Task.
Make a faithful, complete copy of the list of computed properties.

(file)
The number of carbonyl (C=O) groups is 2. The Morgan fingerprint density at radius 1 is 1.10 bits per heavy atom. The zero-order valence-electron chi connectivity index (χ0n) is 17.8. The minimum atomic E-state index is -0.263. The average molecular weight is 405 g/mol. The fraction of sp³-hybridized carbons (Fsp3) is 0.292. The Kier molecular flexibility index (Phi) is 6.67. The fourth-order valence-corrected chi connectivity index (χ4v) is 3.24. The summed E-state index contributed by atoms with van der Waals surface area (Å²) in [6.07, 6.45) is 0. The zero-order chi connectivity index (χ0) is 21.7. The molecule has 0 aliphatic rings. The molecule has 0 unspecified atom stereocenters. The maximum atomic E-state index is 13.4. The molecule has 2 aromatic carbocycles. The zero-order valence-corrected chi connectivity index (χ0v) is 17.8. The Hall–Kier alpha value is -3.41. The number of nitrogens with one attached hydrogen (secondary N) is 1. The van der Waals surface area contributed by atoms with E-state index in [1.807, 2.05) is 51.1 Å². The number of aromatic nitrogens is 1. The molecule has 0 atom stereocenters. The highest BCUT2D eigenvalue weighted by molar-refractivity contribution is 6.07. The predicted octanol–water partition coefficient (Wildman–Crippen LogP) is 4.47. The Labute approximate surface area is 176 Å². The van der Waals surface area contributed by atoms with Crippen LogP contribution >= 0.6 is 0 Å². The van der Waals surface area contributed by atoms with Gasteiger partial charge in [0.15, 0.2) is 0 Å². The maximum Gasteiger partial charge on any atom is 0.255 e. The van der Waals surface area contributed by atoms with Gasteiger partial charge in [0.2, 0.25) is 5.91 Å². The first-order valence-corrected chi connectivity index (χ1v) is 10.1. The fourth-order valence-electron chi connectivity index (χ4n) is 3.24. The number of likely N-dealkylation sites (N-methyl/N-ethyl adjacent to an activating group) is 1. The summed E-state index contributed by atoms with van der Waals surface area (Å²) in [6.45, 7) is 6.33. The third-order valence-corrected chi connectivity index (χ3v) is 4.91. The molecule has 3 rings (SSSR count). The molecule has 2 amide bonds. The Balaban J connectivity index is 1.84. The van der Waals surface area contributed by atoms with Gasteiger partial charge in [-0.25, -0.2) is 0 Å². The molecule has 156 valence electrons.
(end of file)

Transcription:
The number of carbonyl (C=O) groups is 2. The Morgan fingerprint density at radius 1 is 1.10 bits per heavy atom. The zero-order valence-electron chi connectivity index (χ0n) is 17.8. The minimum atomic E-state index is -0.263. The average molecular weight is 405 g/mol. The fraction of sp³-hybridized carbons (Fsp3) is 0.292. The Kier molecular flexibility index (Phi) is 6.67. The fourth-order valence-corrected chi connectivity index (χ4v) is 3.24. The summed E-state index contributed by atoms with van der Waals surface area (Å²) in [6.07, 6.45) is 0. The zero-order chi connectivity index (χ0) is 21.7. The molecule has 0 aliphatic rings. The molecule has 0 unspecified atom stereocenters. The maximum atomic E-state index is 13.4. The molecule has 2 aromatic carbocycles. The zero-order valence-corrected chi connectivity index (χ0v) is 17.8. The Hall–Kier alpha value is -3.41. The number of nitrogens with one attached hydrogen (secondary N) is 1. The van der Waals surface area contributed by atoms with E-state index in [1.807, 2.05) is 51.1 Å². The number of aromatic nitrogens is 1. The molecule has 0 atom stereocenters. The highest BCUT2D eigenvalue weighted by molar-refractivity contribution is 6.07. The predicted octanol–water partition coefficient (Wildman–Crippen LogP) is 4.47. The Labute approximate surface area is 176 Å². The van der Waals surface area contributed by atoms with Crippen LogP contribution >= 0.6 is 0 Å². The van der Waals surface area contributed by atoms with Gasteiger partial charge in [0.15, 0.2) is 0 Å². The maximum Gasteiger partial charge on any atom is 0.255 e. The van der Waals surface area contributed by atoms with Gasteiger partial charge in [0.2, 0.25) is 5.91 Å². The first-order valence-corrected chi connectivity index (χ1v) is 10.1. The fourth-order valence-electron chi connectivity index (χ4n) is 3.24. The number of likely N-dealkylation sites (N-methyl/N-ethyl adjacent to an activating group) is 1. The summed E-state index contributed by atoms with van der Waals surface area (Å²) in [6.45, 7) is 6.33. The third-order valence-corrected chi connectivity index (χ3v) is 4.91. The molecule has 3 rings (SSSR count). The molecule has 2 amide bonds. The Balaban J connectivity index is 1.84. The van der Waals surface area contributed by atoms with Gasteiger partial charge in [-0.25, -0.2) is 0 Å². The molecule has 156 valence electrons.